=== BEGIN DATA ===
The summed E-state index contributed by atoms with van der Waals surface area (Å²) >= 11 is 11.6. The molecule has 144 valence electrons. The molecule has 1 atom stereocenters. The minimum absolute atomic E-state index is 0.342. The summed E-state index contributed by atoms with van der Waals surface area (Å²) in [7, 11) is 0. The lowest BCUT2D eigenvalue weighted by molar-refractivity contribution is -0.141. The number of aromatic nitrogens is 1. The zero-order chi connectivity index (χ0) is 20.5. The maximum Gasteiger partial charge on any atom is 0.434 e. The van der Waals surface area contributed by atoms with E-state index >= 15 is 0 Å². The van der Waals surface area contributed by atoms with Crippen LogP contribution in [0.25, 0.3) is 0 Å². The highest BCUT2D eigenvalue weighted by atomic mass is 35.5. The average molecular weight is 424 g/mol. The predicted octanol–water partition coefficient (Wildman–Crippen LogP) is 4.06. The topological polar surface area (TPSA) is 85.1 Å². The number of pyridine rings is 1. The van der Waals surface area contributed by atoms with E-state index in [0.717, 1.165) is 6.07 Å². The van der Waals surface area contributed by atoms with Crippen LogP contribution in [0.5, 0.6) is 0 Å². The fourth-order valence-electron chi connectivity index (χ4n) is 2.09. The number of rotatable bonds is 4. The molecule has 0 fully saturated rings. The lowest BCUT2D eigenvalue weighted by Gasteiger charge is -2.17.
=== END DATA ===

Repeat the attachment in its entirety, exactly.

The summed E-state index contributed by atoms with van der Waals surface area (Å²) >= 11 is 11.6. The molecule has 144 valence electrons. The molecule has 1 atom stereocenters. The minimum absolute atomic E-state index is 0.342. The summed E-state index contributed by atoms with van der Waals surface area (Å²) in [7, 11) is 0. The lowest BCUT2D eigenvalue weighted by molar-refractivity contribution is -0.141. The number of aromatic nitrogens is 1. The zero-order chi connectivity index (χ0) is 20.5. The maximum Gasteiger partial charge on any atom is 0.434 e. The van der Waals surface area contributed by atoms with E-state index >= 15 is 0 Å². The van der Waals surface area contributed by atoms with Crippen LogP contribution in [0.25, 0.3) is 0 Å². The highest BCUT2D eigenvalue weighted by atomic mass is 35.5. The average molecular weight is 424 g/mol. The predicted octanol–water partition coefficient (Wildman–Crippen LogP) is 4.06. The topological polar surface area (TPSA) is 85.1 Å². The number of pyridine rings is 1. The van der Waals surface area contributed by atoms with E-state index in [0.717, 1.165) is 6.07 Å². The van der Waals surface area contributed by atoms with Crippen LogP contribution in [0.5, 0.6) is 0 Å². The fourth-order valence-electron chi connectivity index (χ4n) is 2.09. The number of rotatable bonds is 4. The molecule has 0 fully saturated rings. The lowest BCUT2D eigenvalue weighted by Gasteiger charge is -2.17.